Magness Lake, in Heber Springs, is a magnet for swans
Fifty years ago, on July 2, 1964, President Lyndon B. Johnson signed the Civil Rights Act of 1964 into law. The act tackled segregated education, voting rights, women's rights and worker's rights. Its most immediate impact, however, came in ordering the abolition of segregation in all "public accommodations."
Little Rock was already ahead of the curve in most areas of desegregation. In 1963, it had implemented a program to allow equal use of many public and some private facilities downtown. Jet magazine quoted James Forman, national executive secretary of the Student Nonviolent Coordinating Committee (SNCC), saying that Little Rock was "just about the most integrated [city] in the south."
But Little Rock, as many other places, faced one final hurdle: desegregating public swimming pools. Pools brought African Americans and whites into close and intimate contact more than any other publicly sponsored facility. This in turn touched on the fraught issue of African-American men and white women bathing together in states of undress. And with that came deep-seated white fears of miscegenation.
Little Rock's first public swimming pool opened in the Pulaski Heights amusement area known as White City on June 16, 1922. The pool operated for 17 seasons before finally closing in 1939 when the land was sold to developers to create a new subdivision in the city's first, fastest growing, and exclusively all-white suburb. After the closure of the White City Pool, the Little Rock Recreation Commission proposed a city bond to fund a 45 per cent share in a new pool at a cost of $47,000. The other 55 percent came from the federal New Deal agency the Works Projects Administration (WPA).
By 1941, the pool was completed. Its official title was J. Curran Conway Pool, named after the chair of the Little Rock Recreation Commission and vice president of Little Rock's Federal Home Loan Bank. It was more popularly known as Fair Park Pool, and then later as War Memorial Pool. Conway did not object to this. As one newspaper account noted, "More than modesty prompts him to beg off from the honor. He just can't handle the telephone calls that always follow when his name is connected with the pool in public print. Mothers tell him to send Sonny home, or would he please wade out and look for little Gertrude's bracelet. Some want to know the price of admission; others want to complain about the towels."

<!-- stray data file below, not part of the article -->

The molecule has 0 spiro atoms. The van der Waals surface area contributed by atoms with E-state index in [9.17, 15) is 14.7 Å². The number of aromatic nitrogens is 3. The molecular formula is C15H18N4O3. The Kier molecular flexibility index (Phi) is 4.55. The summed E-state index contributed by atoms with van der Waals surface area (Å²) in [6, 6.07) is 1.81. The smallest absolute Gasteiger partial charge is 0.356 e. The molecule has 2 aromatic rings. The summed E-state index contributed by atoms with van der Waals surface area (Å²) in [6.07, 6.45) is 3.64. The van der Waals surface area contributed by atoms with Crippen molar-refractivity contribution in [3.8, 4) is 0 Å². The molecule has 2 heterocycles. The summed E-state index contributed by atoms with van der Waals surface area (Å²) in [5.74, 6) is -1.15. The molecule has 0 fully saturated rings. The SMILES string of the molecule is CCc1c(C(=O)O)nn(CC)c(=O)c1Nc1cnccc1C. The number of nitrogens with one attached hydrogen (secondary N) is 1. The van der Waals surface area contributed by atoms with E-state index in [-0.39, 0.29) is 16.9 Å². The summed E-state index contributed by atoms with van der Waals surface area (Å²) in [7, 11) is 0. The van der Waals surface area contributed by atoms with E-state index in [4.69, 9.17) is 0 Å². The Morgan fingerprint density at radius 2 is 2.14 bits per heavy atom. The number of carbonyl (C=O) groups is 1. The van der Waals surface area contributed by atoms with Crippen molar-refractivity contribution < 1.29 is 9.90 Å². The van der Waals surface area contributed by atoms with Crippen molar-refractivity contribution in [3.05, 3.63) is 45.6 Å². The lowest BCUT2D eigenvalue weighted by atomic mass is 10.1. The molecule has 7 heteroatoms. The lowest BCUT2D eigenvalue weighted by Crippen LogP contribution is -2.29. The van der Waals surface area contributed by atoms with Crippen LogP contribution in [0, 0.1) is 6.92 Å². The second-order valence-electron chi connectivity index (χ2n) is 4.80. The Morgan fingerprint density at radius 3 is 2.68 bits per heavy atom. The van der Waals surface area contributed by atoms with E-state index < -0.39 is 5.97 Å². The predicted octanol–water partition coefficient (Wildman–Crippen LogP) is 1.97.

On Friday, May 28, 1942, ahead of Memorial Day weekend, J. Curran Conway Pool opened for its first season. As with other public swimming pools across the country at the time, it proved a wildly popular facility. Designed to accommodate 1,800 bathers, it was reportedly packed to capacity from the first day.
The opening of the new pool highlighted the lack of similar facilities for the city's African-American population. Under the terms of the U.S. Supreme Court's 1896 Plessy v. Ferguson decision, the Court required "separate but equal" facilities for blacks. Clearly, Little Rock's provision of a whites-only pool without any facilities whatsoever for its African-American population violated that requirement. In 1949, the city passed a bond issue for the development of an African-American Gillam Park southeast of the city, which included a swimming pool. The pool opened on Sunday, August 20, 1950.
J. Curran Conway Pool's segregation policy was first tested on June 27, 1963, when Dr. Jerry Jewell, president of the Little Rock NAACP branch, and L.C. Bates, Arkansas NAACP field secretary, led a group of four would-be swimmers. "We are still segregated here," pool manager Leroy Scott told them. After the passage of the 1964 Civil Rights Act, Jewell and Bates, along with 15 African-American boys and girls, returned. They were denied entry again. Barely five hours later, Little Rock City Manager Ancil M. Douthit announced that J. Curran Conway Pool and Gillam Park Pool "would be closed or sold to private owners" to avoid integration.
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